Internet Explorer became such a bane to web developers that even Microsoft itself declared for its extinction.
Now that IE6 is out of the way, what about IE7 and IE8?
How many IE versions are we going to contend with anyway!?!
IE8 brings more to the table, like localStorage, postMEssage and hashchange event, but it too has its limitations. Remember, IE8 was released in 2009, so it’s far from contemporary.
The problem comes with Windows XP.
XP accounts for 46.6% of Windows users, and since IE9 isn’t available for XP, its global adoption is severally stunted:
Only Microsoft would shoot them in the foot like this. After all, Firefox and Chrome continues to ship versions that will run on XP. So, unless a huge portion of XP users upgrade or their PC dies, we’re going to be contending with multiple outdated browsers for quite some time.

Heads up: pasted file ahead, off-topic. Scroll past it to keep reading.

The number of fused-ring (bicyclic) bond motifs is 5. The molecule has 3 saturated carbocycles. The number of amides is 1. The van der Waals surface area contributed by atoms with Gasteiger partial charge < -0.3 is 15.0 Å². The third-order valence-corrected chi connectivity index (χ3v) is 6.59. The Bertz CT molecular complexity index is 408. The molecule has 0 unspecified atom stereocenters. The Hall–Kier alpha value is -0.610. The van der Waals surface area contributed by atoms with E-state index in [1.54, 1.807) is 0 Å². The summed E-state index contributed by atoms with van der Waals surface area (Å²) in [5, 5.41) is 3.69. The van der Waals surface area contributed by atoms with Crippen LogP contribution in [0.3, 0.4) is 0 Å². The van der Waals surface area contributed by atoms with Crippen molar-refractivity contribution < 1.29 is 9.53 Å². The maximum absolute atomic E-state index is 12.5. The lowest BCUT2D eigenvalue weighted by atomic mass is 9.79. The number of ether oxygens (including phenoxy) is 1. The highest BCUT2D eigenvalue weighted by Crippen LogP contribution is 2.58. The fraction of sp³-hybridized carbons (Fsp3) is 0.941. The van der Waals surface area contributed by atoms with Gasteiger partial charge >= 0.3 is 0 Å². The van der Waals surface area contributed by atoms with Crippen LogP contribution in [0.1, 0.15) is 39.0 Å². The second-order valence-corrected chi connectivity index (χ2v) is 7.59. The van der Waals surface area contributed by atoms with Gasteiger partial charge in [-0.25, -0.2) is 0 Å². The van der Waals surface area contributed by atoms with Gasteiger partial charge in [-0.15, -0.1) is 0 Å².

Unfortunately, that’s not the end of it.
Although Firefox and Chrome are on a six week release cycle, Microsoft has upped their cycle to once a year. Nice, right?
Dean Hachamovitch, IE Corporate VP says,
Products like Windows and Office have a lifecycle policy that typically runs 10+ years because that’s what these organizations need. As part of Windows, IE honors that 10+ year commitment.
According to Microsoft support, IE9 and IE10 are scheduled to be sunset in 2020.
Since IE8 shipped with Windows 7, you can look at dropping support in nine years.
If we follow the thread, we see that IE17 will be released in 2019, just before IE8, 9 and 10 are gone.
So, as a web developer, you’ll be expected to support one version of Chrome, Firefox, Safari and Opera and ten versions of IE?
This is a bad plan.
[via Paul Irish]